Message from Don Carter, NANPA President
As this winter starts to fade I’m thinking about spring photography and, for me, it’s getting out of the deserts of Arizona and into the mountains of Wyoming. I’m remembering last May’s Regional Event in Yellowstone where I was able to photograph seven different bears in a single day. This year I’m going to return with a stop in Jackson for NANPA’s Nature Photography Celebration, May 20 – 22.
We already have over 100 members planning to attend the Celebration, but I want to remind everyone else the early bird discount ends on April 9th. This event is all about celebrating what we love to do, photographing in the morning with friends (old and new), trying new gear, listening to great presentations and just enjoying being outdoors in the beautiful Tetons.
The vendors are coming. Canon, Fujifilm, Olympus, Panasonic, Sigma, and Tamron will be lending gear to be used in the field. Hunt’s Photo and Video and Wyoming Camera Outfitters will have gear to sell. It’s not often we will have access to so many cameras and lenses to use especially in such a beautiful location. Our presentations will be held at the Jackson Center for the Arts, a 500-seat theater located just off the center of downtown Jackson. We have a great line-up of speakers who will be making “Ted Talk” style presentations. I’m excited about hearing the presentation by Dennis Jorgensen entitled “Buffalo-People: The Path Back for Bison and Plains Tribes,” and Jenny Nichols’ presentation, “The Power of Multi-Disciplinary Projects” among others. Check the schedule to see a listing of all the other wonderful presentations at this event.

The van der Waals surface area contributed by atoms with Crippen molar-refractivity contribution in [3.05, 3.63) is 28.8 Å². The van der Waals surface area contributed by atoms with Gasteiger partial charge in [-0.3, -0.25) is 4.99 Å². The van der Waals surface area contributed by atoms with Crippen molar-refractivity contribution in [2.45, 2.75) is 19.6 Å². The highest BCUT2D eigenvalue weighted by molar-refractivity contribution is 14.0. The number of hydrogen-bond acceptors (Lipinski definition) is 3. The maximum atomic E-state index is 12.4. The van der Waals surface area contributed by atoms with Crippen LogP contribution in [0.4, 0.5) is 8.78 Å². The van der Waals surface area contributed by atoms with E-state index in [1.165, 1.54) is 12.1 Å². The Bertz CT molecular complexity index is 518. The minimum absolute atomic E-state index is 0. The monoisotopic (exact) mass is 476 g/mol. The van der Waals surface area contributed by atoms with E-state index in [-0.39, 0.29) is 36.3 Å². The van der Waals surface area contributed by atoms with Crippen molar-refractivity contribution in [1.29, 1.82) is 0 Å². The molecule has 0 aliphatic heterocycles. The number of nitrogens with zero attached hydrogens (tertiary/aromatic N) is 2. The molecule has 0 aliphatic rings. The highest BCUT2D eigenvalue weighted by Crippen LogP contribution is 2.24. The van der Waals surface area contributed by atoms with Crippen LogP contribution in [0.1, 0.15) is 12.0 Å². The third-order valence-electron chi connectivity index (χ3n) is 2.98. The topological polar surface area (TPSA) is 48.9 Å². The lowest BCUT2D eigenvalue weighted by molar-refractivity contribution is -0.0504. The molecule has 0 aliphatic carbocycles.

I hope to see the entire NANPA membership at this event.
One of the most important educational programs NANPA offers is our Ethical Field Practices recommendations. Our Ethics Committee, under the direction of Melissa Groo, has updated our Truth in Captioning guidelines and Ethical Field Practices statements. The goals for the Truth in Captioning guidelines are as follows:
- Educate the public and photo viewers about the context and intent of the image.
- Maintain public trust in the credibility of the image.
- Help to educate other photographers.
We believe that NANPA should be a leader in educating photographers on ethical practices based on scientific research. We are not the “nature police” but providing information based on facts, not fiction, is an important part of our mission. I want to personally thank Melissa and her committee for all their hard work and efforts to make us a better organization. The updated statements can be found at nanpa.org in the advocacy section of the web site.
If anyone has an interest on serving on a NANPA committee, let us know. NANPA relies on the hard work of our committees to help us guide our future so come help.
Best wishes to all,